Coming soon – Uncle Hugo’s and Uncle Edgar’s
Great news for science fiction and mystery book fans: Uncle Hugo’s and Uncle Edgar’s (“the Uncles” for short) will be returning in a new location. While selling books online, owner Don Blyly raised money through both crowdsourcing and a grant from the Lake Street Council to reopen a physical space, and purchased the building at 2716 E. 31st St. in the heart of Downtown Longfellow (the former site of Glass Endeavors). They hope to open in June or sometime later this summer. You can sign up for the Uncles’ email list at http://www.unclehugo.com/prod/mailTo.shtml and get updates on their merchandise, the new store, volunteering, or applying for a job when they open.
Three Ethiopian restaurants – Katar River, Selam Cafe and Meseret
There are at least three Ethiopian restaurants along Minnehaha Avenue. The one furthest north is Katar River Restaurant & Bakery, serving their delicious Ethiopian and East African cuisine at 2751 Minnehaha Ave. S. since 2008. Their menu includes a wide variety of both meat and vegetarian entrees, plus their famous injera and other baked goods. They have inside dining, take-out and a delivery service called Menufy. Unlike many delivery services, you can even get wine or beer delivered, as well as jars of Ethiopian honey.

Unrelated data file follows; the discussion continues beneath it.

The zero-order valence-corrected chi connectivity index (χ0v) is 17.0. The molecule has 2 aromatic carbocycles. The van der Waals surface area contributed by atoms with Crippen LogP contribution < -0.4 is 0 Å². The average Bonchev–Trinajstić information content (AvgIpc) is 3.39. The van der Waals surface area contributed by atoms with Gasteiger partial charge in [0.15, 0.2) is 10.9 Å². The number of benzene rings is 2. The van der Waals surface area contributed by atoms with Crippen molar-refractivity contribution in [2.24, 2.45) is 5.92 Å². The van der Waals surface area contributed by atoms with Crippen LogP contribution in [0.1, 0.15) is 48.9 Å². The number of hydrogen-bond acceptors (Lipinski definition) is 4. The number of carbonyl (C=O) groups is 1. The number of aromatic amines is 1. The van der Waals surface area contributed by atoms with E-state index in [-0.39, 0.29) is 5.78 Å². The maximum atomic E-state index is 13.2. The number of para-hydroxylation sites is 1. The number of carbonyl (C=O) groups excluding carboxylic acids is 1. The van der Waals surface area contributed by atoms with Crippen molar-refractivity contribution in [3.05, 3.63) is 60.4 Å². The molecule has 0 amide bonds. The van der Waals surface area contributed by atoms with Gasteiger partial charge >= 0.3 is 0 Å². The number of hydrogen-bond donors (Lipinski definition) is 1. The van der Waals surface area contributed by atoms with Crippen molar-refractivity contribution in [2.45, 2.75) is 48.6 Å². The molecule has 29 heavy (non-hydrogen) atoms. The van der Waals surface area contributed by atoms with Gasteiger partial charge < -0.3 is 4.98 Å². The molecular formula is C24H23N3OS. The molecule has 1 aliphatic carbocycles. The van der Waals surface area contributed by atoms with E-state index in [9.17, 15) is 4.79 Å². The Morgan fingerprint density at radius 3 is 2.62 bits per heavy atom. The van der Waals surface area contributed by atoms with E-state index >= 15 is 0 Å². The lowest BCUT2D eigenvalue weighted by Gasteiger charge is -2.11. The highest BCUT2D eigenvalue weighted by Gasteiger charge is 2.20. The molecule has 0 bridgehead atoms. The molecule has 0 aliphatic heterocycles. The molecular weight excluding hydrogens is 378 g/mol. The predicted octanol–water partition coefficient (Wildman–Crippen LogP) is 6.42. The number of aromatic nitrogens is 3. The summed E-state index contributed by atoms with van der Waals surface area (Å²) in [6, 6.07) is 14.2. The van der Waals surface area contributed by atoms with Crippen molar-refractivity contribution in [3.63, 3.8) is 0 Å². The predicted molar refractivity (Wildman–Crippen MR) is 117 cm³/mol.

The other two are very close, more or less across the street from each other. The first is Selam Cafe, 3860 Minnehaha Ave. S., which grew gradually from a coffee shop, to a coffee shop with a few food items, to a full-fledged restaurant, though still fairly small. Their Ethiopian coffee is to die for, as are their vegetarian sambusas. They do not have delivery and are closed on Tuesdays.
The last one is Meseret, located at 3867 Minnehaha Ave. S. They have delivery, through either GrubHub or DoorDash, and they also do catering. And I do appreciate their simple-to-remember hours – seven days a week, 11 a.m. to 10 p.m.
Every Third Saturday – a gathering place for veterans
We’re ending up with a look at a veterans’ gathering place called Every Third Saturday (ETS). This is currently, and for a few days more, located at 4303 E. 54th St., but will be moving into a brand-new purpose-built building that will enable them to take their program to the next level. The new building is very nearby, at 5402 43rd Ave. S.
Co-founder Tom McKenna, himself a veteran, was very hands-on in the design of the new building, with adaptations that will account for the psychological needs of veterans. It includes a Veterans Resource and Empowerment Center, a coffee shop, a private patio, and a specially designed fitness center. A key part of ETS’s mission is a free store, giving veterans in need clothing, shoes and personal gear. The store is designed to be bright, clean, and organized “like a proper store, not a giveaway pile,” according to McKenna. The coffee shop will also be an employment project for veterans. The grand opening for the new center is May 25.